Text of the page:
An enthusiastic audience shook maracas in a conga line, while others danced and sang along with Women in World Jazz at Druker Auditorium in the Newton Free Library on Monday night.
“Coming together through music, and the joy of making music together, makes these performances worth it,” Tal Shalom-Kobi, the group’s leader and upright bass and accordion player, said. “There’s a lot of energy, a lot of interest, care, and good intentions.”
Women in World Jazz is an educational band that performs musical styles from around the world. The group emphasizes its mission of social justice and spreads awareness of the advocacy efforts of the artists whose compositions they choose to perform.
They opened their set of seven songs with “Sweet Dreams (Are Made Of This)” by Annie Lenox and Dave Stewart. Drummer Diane Gately counted the band in and the music quickly filled the auditorium and had the audience singing along.
The group selected the works of other recognizable artists like Joan Baez and Nina Simone, but also some pieces by artists that are less well known, like Misia and Angélique Kidjo.
The mission of educating others on social justice has informed the group’s choices on artists to include in its sets, according to Shalom-Kobi.
“When I was looking around and selecting the musicians or the groups, I selected them on people that I know are very well resonating with the same moral values that I have,” she said.
Before every song, members of the group took turns giving a brief history of the musicians and their prominent social justice efforts. Shalom-Kobi said she hoped this would paint a fuller picture of the artists as more than just musicians.
“Let’s bring people that did all of this [music] and try to shed light on what they are doing not just musically, but also as ambassadors for change,” she said.
Beth Munn Griffin, a longtime fan of Women in World Jazz and friend of Shalom-Kobi, said she values the emphasis on social justice.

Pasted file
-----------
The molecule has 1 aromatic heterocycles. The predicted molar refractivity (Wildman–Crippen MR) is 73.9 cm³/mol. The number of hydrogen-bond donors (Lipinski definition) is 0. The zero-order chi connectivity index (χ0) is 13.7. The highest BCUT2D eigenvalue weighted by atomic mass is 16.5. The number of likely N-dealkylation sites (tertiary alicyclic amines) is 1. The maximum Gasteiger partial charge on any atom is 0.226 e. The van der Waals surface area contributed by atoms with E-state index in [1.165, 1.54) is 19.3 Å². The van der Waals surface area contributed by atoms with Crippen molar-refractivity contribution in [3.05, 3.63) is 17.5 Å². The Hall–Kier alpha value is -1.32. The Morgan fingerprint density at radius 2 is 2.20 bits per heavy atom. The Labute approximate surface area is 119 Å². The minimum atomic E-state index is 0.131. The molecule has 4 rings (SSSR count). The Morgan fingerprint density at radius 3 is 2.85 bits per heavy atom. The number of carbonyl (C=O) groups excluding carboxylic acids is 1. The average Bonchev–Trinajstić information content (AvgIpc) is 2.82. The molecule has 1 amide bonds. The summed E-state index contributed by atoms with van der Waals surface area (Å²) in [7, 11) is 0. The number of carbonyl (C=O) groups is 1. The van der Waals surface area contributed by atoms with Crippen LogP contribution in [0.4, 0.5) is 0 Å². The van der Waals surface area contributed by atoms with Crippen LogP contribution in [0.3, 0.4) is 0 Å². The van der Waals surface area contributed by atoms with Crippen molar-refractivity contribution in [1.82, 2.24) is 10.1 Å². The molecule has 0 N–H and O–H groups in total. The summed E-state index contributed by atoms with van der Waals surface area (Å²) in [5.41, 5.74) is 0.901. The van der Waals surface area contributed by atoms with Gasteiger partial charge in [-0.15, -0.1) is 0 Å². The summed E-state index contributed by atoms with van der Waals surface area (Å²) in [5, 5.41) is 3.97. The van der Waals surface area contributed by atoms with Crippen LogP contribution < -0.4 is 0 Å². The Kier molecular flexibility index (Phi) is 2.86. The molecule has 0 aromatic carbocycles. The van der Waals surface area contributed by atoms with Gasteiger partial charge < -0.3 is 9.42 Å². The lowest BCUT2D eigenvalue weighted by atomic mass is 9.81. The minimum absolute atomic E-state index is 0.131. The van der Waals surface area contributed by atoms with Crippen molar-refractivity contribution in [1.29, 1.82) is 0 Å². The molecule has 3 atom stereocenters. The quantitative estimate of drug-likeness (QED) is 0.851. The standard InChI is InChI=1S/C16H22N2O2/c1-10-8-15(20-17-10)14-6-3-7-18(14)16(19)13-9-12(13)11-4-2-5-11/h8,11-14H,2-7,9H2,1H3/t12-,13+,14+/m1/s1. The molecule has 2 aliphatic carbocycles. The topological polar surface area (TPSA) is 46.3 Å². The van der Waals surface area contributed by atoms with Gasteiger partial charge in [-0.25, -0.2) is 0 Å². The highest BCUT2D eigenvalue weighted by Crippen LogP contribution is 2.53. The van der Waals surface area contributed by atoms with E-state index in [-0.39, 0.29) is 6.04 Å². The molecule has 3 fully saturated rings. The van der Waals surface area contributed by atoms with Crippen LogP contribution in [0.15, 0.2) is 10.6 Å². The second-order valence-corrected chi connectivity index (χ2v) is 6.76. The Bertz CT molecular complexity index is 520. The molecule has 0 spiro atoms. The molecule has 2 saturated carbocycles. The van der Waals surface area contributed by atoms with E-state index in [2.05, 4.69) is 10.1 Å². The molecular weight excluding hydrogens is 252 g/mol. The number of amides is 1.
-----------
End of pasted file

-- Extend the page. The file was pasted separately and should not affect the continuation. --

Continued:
“What they’re doing besides being incredible musicians, is what they’re bringing to light, particularly in March, Women’s History Month,” Griffin said. “They bring to light everything that we’re working for, social justice and whatnot—I loved it.”
The performance was a welcome surprise to some audience members like Liora Newson, who said she did not know what to expect upon arriving at the event.
“I don’t like jazz,” Newson said. “I came here and I thought, women in jazz—I have to give jazz a chance. And it wasn’t really what I thought it’s going to be, it was much better.”
The band also has a Women in World Jazz junior group, composed of high school students that perform one or two pieces along with the band. Shalom-Kobi said she values the perspective these young performers bring.
“They are ambassadors for their generation, and trailblazers in their own right,” she said. “While, you know, a lot of attention is going to the media and everything, these young women care enough to learn about their predecessors, and the people that paved the way for them as women to be having a musical education today.”
The audience engagement makes these performances gratifying, according to Shalom-Kobi.
“We have a number of open spots where we say, clap your hands or raise your hands, and when everybody’s doing this together, that is my favorite part,” she said. “When we engage with the audience in the same way that we had on Monday, that was a good example, it makes it worth it.”